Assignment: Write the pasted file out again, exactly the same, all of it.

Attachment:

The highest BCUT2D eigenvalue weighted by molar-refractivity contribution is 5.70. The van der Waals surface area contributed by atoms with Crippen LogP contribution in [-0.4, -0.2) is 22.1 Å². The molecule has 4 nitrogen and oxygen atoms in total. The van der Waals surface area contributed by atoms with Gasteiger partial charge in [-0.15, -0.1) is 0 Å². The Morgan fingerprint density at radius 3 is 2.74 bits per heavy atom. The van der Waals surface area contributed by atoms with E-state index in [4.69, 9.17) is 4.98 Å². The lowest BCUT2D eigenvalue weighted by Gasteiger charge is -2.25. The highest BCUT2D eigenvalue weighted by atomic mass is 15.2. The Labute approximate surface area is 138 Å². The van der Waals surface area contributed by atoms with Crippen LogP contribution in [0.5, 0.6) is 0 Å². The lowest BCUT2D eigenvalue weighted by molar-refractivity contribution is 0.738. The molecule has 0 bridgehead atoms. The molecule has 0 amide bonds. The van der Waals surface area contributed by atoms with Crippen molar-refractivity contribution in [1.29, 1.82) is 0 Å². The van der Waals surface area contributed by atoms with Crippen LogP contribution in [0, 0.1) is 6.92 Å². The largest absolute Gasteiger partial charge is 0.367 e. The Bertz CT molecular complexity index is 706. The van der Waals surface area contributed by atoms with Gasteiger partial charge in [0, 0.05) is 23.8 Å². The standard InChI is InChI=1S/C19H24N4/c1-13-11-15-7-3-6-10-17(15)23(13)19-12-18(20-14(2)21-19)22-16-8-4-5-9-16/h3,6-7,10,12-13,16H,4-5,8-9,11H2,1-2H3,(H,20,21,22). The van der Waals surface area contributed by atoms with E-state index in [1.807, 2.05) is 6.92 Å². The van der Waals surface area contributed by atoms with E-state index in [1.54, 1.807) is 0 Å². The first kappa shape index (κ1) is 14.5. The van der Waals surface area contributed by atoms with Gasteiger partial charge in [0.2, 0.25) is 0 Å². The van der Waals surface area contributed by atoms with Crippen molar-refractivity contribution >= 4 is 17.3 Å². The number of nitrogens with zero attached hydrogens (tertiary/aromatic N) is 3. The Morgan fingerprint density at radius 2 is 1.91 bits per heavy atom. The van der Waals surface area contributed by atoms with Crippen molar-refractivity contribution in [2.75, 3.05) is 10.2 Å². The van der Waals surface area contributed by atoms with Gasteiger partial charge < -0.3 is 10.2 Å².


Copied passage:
The highest BCUT2D eigenvalue weighted by molar-refractivity contribution is 5.70. The van der Waals surface area contributed by atoms with Crippen LogP contribution in [-0.4, -0.2) is 22.1 Å². The molecule has 4 nitrogen and oxygen atoms in total. The van der Waals surface area contributed by atoms with Gasteiger partial charge in [-0.15, -0.1) is 0 Å². The Morgan fingerprint density at radius 3 is 2.74 bits per heavy atom. The van der Waals surface area contributed by atoms with E-state index in [4.69, 9.17) is 4.98 Å². The lowest BCUT2D eigenvalue weighted by Gasteiger charge is -2.25. The highest BCUT2D eigenvalue weighted by atomic mass is 15.2. The Labute approximate surface area is 138 Å². The van der Waals surface area contributed by atoms with Crippen LogP contribution in [0.5, 0.6) is 0 Å². The lowest BCUT2D eigenvalue weighted by molar-refractivity contribution is 0.738. The molecule has 0 bridgehead atoms. The molecule has 0 amide bonds. The van der Waals surface area contributed by atoms with Crippen molar-refractivity contribution in [1.29, 1.82) is 0 Å². The van der Waals surface area contributed by atoms with Crippen LogP contribution in [0, 0.1) is 6.92 Å². The largest absolute Gasteiger partial charge is 0.367 e. The Bertz CT molecular complexity index is 706. The van der Waals surface area contributed by atoms with Gasteiger partial charge in [0, 0.05) is 23.8 Å². The standard InChI is InChI=1S/C19H24N4/c1-13-11-15-7-3-6-10-17(15)23(13)19-12-18(20-14(2)21-19)22-16-8-4-5-9-16/h3,6-7,10,12-13,16H,4-5,8-9,11H2,1-2H3,(H,20,21,22). The van der Waals surface area contributed by atoms with E-state index in [1.807, 2.05) is 6.92 Å². The van der Waals surface area contributed by atoms with E-state index in [1.54, 1.807) is 0 Å². The first kappa shape index (κ1) is 14.5. The van der Waals surface area contributed by atoms with Gasteiger partial charge in [0.2, 0.25) is 0 Å². The van der Waals surface area contributed by atoms with Crippen molar-refractivity contribution >= 4 is 17.3 Å². The number of nitrogens with zero attached hydrogens (tertiary/aromatic N) is 3. The Morgan fingerprint density at radius 2 is 1.91 bits per heavy atom. The van der Waals surface area contributed by atoms with Crippen molar-refractivity contribution in [2.75, 3.05) is 10.2 Å². The van der Waals surface area contributed by atoms with Gasteiger partial charge < -0.3 is 10.2 Å².